by Hannu Lehmusvuori » Thu Jun 22, 2006 5:10 pm

Oletko huomannut, että oma kotisivusi ei toimi?
Kaikki alalaidan linkit johtavat ihan minne sattuu - erityisesti yhteystiedot.
-Hannu
P.S. Aloitin suomalaiset viinisivut melko monta vuotta ennen omiasi, joten yksi yläylpistely kannattaisi korjata kenties :P
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Re: Wine futures are no new thing...

by Otto » Thu Jun 22, 2006 5:29 pm

Hannu Lehmusvuori wrote:Oletko huomannut, että oma kotisivusi ei toimi?
Kaikki alalaidan linkit johtavat ihan minne sattuu - erityisesti yhteystiedot.
-Hannu
P.S. Aloitin suomalaiset viinisivut melko monta vuotta ennen omiasi, joten yksi yläylpistely kannattaisi korjata kenties :P


Hannu,

Yes I've noticed that some of my links on my site aren't working. The problem is that I'm terribly bad with computers and despite my best efforts I haven't been able to fix them. My help is currently in Indonesia, so I have no idea when I'll get it fixed.

I'll have to correct my little introductory text. Do you mind if we switch links - once I get my site up and running proper?

Cheers,
Otto
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Re: Wine futures are no new thing...

by Bob Ross » Fri Jun 23, 2006 1:46 am

Otto, I've puzzled over this translation for several days, and I don't think this is a futures contract at all. I think it's just an agreement repay a loan in silver and in wine, with an out clause in case of need -- "market price of Ninive". Is Ninive a wine?

I can think of many contracts of this type over the years and cultures -- simple example, a share croppers contract sharing the crop 50/50 or 60/40 with the land owner. How sure are you of the context of your translation?

Regards, Bob
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Re: Wine futures are no new thing...

by Otto » Fri Jun 23, 2006 2:32 pm

Bob Ross wrote:Otto, I've puzzled over this translation for several days, and I don't think this is a futures contract at all. I think it's just an agreement repay a loan in silver and in wine, with an out clause in case of need -- "market price of Ninive". Is Ninive a wine?

I can think of many contracts of this type over the years and cultures -- simple example, a share croppers contract sharing the crop 50/50 or 60/40 with the land owner. How sure are you of the context of your translation?

Regards, Bob


Bob, you very well could be right. The context of this contract is indeed a bit hazy. As it was found among other contracts which specifically deal with merchandise payed for beforehand which will be received only later, I assumed that this would too. But without proper context, it is really hard to say. But you do have a very valid point. I'm not a historian of law or economics so contracts (which are usually economic in content) are tough for me!
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Re: Wine futures are no new thing...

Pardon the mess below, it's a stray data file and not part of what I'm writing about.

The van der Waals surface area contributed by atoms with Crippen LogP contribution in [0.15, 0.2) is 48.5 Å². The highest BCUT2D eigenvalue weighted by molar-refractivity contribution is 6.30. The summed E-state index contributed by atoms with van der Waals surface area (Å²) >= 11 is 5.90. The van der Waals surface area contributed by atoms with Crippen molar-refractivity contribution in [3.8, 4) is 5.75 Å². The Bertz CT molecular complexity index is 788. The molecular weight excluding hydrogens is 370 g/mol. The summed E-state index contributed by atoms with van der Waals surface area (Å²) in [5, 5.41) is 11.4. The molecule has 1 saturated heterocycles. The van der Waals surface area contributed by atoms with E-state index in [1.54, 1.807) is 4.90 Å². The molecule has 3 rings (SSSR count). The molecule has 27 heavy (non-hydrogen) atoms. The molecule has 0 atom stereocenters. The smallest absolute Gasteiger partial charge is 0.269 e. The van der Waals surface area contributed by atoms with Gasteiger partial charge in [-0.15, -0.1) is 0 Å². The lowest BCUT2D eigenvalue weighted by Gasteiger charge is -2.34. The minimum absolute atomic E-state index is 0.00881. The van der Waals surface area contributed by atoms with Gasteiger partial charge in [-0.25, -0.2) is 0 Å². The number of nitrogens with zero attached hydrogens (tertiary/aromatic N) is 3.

by James Roscoe » Fri Jun 23, 2006 2:48 pm

Bob,
I think Ninive is just another spelling of Nineveh the capital built by the Assyrians of the Bible and made famous by Jonah. Spellings of ancient names are notoriously inconsitent and everyone has their reasons for their particular spelling. I am sure Otto will tell us why we need to update, assuming my assumption is correct.

As to the your main question, I looked back at the original too. I'm just not that familiar with futures contracts to have any idea. It still seems like as good an explanation as any other. However, as I always tell my students, context is everything. Who knows? Interesting stuff though. That's one of the reasons I left your proffession after eleven years and got back into teaching.
Cheers!
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Re: Wine futures are no new thing...

by Otto » Fri Jun 23, 2006 2:59 pm

Sorry, forgot to answer one question, but James is indeed correct: Ninive/Niniveh/Nínua is a city (modern Mosul).

Actually spellings of ancient names are rather consistent, but usually wrong: if it is mentioned in the Bible, it's spelling will usually be the Biblical one! Thus we find Nebuchadnezzar (or -rezzar) for Nabû-kudurrí-usur; Sennacherib for Sîn-ahhé-ríba, etc. ad inf. It's a bit sad that we are talking of sites and peoples by foreign names, but as they have been used for so long (long before cuneiform was deciphered) it is impossible to change this.
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Re: Wine futures are no new thing...

by James Roscoe » Fri Jun 23, 2006 3:31 pm

Otto,
I have seen at least five different spellings for Nebuchadnezzar. Yours makes six. That's also number four for Sennacherib. I won't even get into the ancient Egyptian names. At least with them you have the excuse of guessing at vowel sounds. Doesn't the same problem hold true in cuneiform? (I appologize to those of you who aren't as interested in these types of esoteric minutia. Please return to your naps. That includes you Bob.)
Cheers!
James
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Re: Wine futures are no new thing...

by Howie Hart » Fri Jun 23, 2006 4:04 pm

Otto Nieminen wrote:Sorry, forgot to answer one question, but James is indeed correct: Ninive/Niniveh/Nínua is a city (modern Mosul).